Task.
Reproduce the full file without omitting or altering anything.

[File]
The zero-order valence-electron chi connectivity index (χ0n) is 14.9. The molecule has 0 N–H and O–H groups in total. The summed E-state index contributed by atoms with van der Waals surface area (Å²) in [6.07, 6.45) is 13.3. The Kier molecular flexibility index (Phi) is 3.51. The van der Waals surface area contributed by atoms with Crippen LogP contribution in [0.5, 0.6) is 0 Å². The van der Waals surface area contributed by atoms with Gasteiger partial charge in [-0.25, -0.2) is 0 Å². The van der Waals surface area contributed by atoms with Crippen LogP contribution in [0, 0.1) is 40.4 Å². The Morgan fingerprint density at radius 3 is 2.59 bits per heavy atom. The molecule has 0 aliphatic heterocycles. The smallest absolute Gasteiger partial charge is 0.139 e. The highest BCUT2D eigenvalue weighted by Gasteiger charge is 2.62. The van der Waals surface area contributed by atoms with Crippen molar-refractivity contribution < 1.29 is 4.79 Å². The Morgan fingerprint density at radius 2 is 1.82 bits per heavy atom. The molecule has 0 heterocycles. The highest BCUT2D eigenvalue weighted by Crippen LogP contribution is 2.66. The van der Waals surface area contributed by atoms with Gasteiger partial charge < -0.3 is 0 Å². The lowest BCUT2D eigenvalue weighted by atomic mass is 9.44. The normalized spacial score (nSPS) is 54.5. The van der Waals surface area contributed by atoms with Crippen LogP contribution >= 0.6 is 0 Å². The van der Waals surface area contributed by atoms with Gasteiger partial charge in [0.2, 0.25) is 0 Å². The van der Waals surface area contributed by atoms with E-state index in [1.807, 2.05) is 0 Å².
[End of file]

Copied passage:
The zero-order valence-electron chi connectivity index (χ0n) is 14.9. The molecule has 0 N–H and O–H groups in total. The summed E-state index contributed by atoms with van der Waals surface area (Å²) in [6.07, 6.45) is 13.3. The Kier molecular flexibility index (Phi) is 3.51. The van der Waals surface area contributed by atoms with Crippen LogP contribution in [0.5, 0.6) is 0 Å². The van der Waals surface area contributed by atoms with Gasteiger partial charge in [-0.25, -0.2) is 0 Å². The van der Waals surface area contributed by atoms with Crippen LogP contribution in [0, 0.1) is 40.4 Å². The Morgan fingerprint density at radius 3 is 2.59 bits per heavy atom. The molecule has 0 aliphatic heterocycles. The smallest absolute Gasteiger partial charge is 0.139 e. The highest BCUT2D eigenvalue weighted by Gasteiger charge is 2.62. The van der Waals surface area contributed by atoms with Crippen molar-refractivity contribution < 1.29 is 4.79 Å². The Morgan fingerprint density at radius 2 is 1.82 bits per heavy atom. The molecule has 0 heterocycles. The highest BCUT2D eigenvalue weighted by Crippen LogP contribution is 2.66. The van der Waals surface area contributed by atoms with Gasteiger partial charge < -0.3 is 0 Å². The lowest BCUT2D eigenvalue weighted by atomic mass is 9.44. The normalized spacial score (nSPS) is 54.5. The van der Waals surface area contributed by atoms with Crippen LogP contribution >= 0.6 is 0 Å². The van der Waals surface area contributed by atoms with Gasteiger partial charge in [0.2, 0.25) is 0 Å². The van der Waals surface area contributed by atoms with E-state index in [1.807, 2.05) is 0 Å².